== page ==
What is it like to travel to a place so exclusive that less than 1,000 people are allowed there each year? Wild Earth Travel's Sarah Porter finds out...
Telling friends and family I was off to the Subantarctic Islands of New Zealand either drew a complete blank stare, or the notion that I was actually heading to Antarctica. Explaining to people that over 200,000 people visit the Galapagos Islands each year; 40,000 visit Antarctica; and tourism is restricted to less than 1,000 people on the Subantarctic Islands; I then got the reaction I was after. I was off on a very special expedition to an extraordinary place.
Heritage Expeditions has been taking people to these ‘Forgotten Islands’ for over 30 years, and their ship Spirit of Enderby is very well equipped for this voyage south with a very experienced crew. Carrying just 50 passengers, a knowledgeable expedition team (who shared their passion in the lecture theatre and their zodiac driving skill on the water), and a Russian crew of 20; it was rather easy to get to know people.
The first 36 hours saw us travel some 700km south to Campbell Island. It was certainly a roller coaster ride, and whilst the Southern Ocean wasn’t at its most fierce, we felt the roaring forties and furious fifties the further south we journeyed. We awoke to sunshine and calm waters thanks to the shelter of Perseverance Harbour on Campbell Island and guests were given options – a full day hike to Northwest Bay, or a morning of zodiac cruising and afternoon walk to the Southern Royal Albatross colony at Col Lyall. With a wing span of over three metres, the Albatross are truly spectacular, and seeing them nesting amongst the slopes of mega herbs was truly remarkable.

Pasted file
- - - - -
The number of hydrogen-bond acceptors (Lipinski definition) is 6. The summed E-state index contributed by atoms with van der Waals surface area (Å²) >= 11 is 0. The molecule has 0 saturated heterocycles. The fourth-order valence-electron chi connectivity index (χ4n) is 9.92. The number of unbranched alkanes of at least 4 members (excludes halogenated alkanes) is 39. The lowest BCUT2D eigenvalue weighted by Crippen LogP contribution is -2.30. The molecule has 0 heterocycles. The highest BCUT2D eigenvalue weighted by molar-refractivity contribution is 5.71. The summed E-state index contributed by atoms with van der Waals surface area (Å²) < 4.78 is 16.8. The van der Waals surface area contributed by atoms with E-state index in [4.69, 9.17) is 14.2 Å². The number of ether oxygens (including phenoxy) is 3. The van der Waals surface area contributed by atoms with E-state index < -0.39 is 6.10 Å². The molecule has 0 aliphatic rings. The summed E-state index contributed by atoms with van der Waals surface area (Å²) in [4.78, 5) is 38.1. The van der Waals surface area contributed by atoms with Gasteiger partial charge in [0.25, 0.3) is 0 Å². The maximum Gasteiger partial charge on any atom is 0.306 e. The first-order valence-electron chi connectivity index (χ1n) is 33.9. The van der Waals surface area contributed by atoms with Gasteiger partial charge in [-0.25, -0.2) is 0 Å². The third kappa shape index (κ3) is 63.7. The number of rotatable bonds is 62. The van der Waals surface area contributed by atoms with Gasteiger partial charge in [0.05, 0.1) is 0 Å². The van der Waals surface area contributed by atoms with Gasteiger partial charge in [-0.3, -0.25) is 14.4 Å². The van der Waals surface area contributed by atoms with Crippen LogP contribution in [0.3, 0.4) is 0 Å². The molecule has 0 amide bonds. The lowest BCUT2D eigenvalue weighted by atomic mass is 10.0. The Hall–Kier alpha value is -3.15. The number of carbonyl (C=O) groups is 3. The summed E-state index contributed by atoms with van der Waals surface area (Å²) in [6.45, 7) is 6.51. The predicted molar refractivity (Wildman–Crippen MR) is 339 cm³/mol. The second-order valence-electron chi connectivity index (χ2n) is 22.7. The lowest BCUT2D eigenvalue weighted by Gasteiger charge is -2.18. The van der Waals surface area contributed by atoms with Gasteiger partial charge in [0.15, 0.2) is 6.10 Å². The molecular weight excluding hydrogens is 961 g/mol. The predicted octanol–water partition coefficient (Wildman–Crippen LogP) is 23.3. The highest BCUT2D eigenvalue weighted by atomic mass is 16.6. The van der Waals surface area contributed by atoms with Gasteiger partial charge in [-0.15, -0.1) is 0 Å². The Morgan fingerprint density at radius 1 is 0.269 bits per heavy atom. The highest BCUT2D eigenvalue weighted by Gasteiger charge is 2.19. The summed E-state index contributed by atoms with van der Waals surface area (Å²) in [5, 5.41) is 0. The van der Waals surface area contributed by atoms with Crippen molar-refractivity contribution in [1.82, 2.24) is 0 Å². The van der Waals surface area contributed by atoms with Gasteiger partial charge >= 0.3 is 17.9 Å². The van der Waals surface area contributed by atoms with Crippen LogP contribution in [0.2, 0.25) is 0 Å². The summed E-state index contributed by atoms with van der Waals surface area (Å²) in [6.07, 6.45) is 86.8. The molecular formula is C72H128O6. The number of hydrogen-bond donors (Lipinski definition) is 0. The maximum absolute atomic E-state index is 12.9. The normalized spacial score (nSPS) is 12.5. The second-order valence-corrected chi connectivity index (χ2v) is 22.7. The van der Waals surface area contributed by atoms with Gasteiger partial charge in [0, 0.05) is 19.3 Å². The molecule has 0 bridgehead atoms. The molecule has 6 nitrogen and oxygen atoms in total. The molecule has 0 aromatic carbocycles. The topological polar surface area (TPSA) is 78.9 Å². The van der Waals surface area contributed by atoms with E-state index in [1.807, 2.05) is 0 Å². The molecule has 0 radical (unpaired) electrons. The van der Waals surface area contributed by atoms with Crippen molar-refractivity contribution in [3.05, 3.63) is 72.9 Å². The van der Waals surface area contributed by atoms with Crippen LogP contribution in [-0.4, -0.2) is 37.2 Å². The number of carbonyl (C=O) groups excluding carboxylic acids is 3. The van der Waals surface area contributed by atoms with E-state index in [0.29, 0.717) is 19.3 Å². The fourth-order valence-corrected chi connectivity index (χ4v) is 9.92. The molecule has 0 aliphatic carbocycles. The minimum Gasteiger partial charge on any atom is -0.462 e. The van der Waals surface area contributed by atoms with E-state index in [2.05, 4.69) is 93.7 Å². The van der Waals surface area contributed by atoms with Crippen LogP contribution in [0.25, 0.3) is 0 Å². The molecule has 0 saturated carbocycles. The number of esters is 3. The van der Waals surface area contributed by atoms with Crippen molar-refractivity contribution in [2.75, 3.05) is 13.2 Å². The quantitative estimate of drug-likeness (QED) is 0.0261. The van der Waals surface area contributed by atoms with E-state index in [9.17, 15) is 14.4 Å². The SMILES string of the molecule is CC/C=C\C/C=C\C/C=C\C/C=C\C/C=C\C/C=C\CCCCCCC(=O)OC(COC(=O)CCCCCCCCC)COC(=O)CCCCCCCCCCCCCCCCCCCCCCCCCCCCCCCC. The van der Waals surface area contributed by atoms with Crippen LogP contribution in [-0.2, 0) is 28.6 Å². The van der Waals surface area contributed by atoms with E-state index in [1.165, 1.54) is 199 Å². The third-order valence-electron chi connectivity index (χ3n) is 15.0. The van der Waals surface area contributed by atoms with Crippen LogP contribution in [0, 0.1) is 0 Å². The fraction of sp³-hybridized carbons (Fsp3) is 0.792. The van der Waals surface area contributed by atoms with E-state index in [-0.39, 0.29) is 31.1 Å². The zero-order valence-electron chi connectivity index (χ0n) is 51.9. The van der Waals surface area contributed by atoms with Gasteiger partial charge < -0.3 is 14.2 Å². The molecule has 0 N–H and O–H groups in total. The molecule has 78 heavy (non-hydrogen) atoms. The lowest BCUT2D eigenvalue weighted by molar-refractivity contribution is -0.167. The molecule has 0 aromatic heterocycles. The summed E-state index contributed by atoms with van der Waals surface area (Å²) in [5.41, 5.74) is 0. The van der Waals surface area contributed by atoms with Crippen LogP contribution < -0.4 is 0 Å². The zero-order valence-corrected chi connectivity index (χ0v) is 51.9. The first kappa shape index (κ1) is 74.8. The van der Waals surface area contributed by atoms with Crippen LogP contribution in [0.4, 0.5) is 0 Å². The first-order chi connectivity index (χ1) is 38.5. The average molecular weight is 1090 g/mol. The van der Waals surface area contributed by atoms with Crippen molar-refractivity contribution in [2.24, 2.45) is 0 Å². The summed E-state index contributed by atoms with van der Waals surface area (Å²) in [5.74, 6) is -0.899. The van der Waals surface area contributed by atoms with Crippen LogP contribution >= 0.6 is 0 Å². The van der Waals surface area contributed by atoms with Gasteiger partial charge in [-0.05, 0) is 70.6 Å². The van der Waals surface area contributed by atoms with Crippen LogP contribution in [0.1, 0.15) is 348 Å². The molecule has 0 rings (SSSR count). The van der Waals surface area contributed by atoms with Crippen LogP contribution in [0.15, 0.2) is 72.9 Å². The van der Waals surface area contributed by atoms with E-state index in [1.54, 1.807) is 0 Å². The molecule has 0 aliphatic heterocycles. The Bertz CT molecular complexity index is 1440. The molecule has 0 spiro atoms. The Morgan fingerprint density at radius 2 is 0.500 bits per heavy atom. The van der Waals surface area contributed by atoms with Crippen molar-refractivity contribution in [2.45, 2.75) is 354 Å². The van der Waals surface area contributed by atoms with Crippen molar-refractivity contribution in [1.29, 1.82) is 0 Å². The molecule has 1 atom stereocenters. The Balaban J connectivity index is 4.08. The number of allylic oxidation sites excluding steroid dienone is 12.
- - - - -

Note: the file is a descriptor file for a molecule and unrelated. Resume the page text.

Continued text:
I opted for a more challenging excursion the next day, climbing to one of the highest peaks of the Auckland Island’s Carnley Harbour. It was an afternoon David Attenborough would have been envious of, and Bear Grylls would have been proud of – a steep climb through untamed bush, to a high ridgeline where Albatross were gliding on the breeze. After dinner that night we returned to the zodiacs for an evening cruise amongst Rock hopper Penguins and amazing sea caves.
The next island for us to explore was Enderby Island, still part of the Auckland Island group. We were greeted on shore at Sandy Bay by dozens of Hooker Sea Lions – staunch males with their harems as well as delightful pups. As hard as it was to pull ourselves away from the beach, most passengers opted for a full day’s walk around the island, where we were rewarded with yellow eyed penguins, mega herbs, rata forests, more sea lions and even a ship wreck.
Our final visit was to the Snares Islands, where landing is prohibited, so the morning was spent zodiac cruising around the shorelines. The Snares Crested Penguins were a delight to watch, and the famous ‘Penguin Slide’ was just that – a giant rock face slide the penguins used to enter and exit the water.
The Subantarctic Islands of New Zealand are an untamed, untouched and quite an unbelievable part of the world, where every day had new surprises. I returned home exhausted yet invigorated, and feeling very privileged to have visited these forgotten islands.